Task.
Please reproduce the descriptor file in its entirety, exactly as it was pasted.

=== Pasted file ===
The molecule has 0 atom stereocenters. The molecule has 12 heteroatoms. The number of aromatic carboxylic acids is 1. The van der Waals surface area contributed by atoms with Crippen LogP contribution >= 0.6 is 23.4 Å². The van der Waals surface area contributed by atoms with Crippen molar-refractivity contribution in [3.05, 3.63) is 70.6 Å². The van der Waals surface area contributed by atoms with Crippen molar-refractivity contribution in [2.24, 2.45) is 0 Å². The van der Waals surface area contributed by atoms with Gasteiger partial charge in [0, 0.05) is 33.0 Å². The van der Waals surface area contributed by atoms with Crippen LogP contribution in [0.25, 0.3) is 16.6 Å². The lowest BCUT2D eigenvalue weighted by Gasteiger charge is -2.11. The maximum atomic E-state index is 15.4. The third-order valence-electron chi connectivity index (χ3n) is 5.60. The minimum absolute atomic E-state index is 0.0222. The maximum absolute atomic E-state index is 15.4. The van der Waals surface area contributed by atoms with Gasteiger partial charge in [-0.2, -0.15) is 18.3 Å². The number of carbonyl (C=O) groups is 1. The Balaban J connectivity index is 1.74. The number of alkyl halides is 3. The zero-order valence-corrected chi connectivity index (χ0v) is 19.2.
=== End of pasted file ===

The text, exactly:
The molecule has 0 atom stereocenters. The molecule has 12 heteroatoms. The number of aromatic carboxylic acids is 1. The van der Waals surface area contributed by atoms with Crippen LogP contribution >= 0.6 is 23.4 Å². The van der Waals surface area contributed by atoms with Crippen molar-refractivity contribution in [3.05, 3.63) is 70.6 Å². The van der Waals surface area contributed by atoms with Crippen molar-refractivity contribution in [2.24, 2.45) is 0 Å². The van der Waals surface area contributed by atoms with Gasteiger partial charge in [0, 0.05) is 33.0 Å². The van der Waals surface area contributed by atoms with Crippen LogP contribution in [0.25, 0.3) is 16.6 Å². The lowest BCUT2D eigenvalue weighted by Gasteiger charge is -2.11. The maximum atomic E-state index is 15.4. The third-order valence-electron chi connectivity index (χ3n) is 5.60. The minimum absolute atomic E-state index is 0.0222. The maximum absolute atomic E-state index is 15.4. The van der Waals surface area contributed by atoms with Gasteiger partial charge in [-0.2, -0.15) is 18.3 Å². The number of carbonyl (C=O) groups is 1. The Balaban J connectivity index is 1.74. The number of alkyl halides is 3. The zero-order valence-corrected chi connectivity index (χ0v) is 19.2.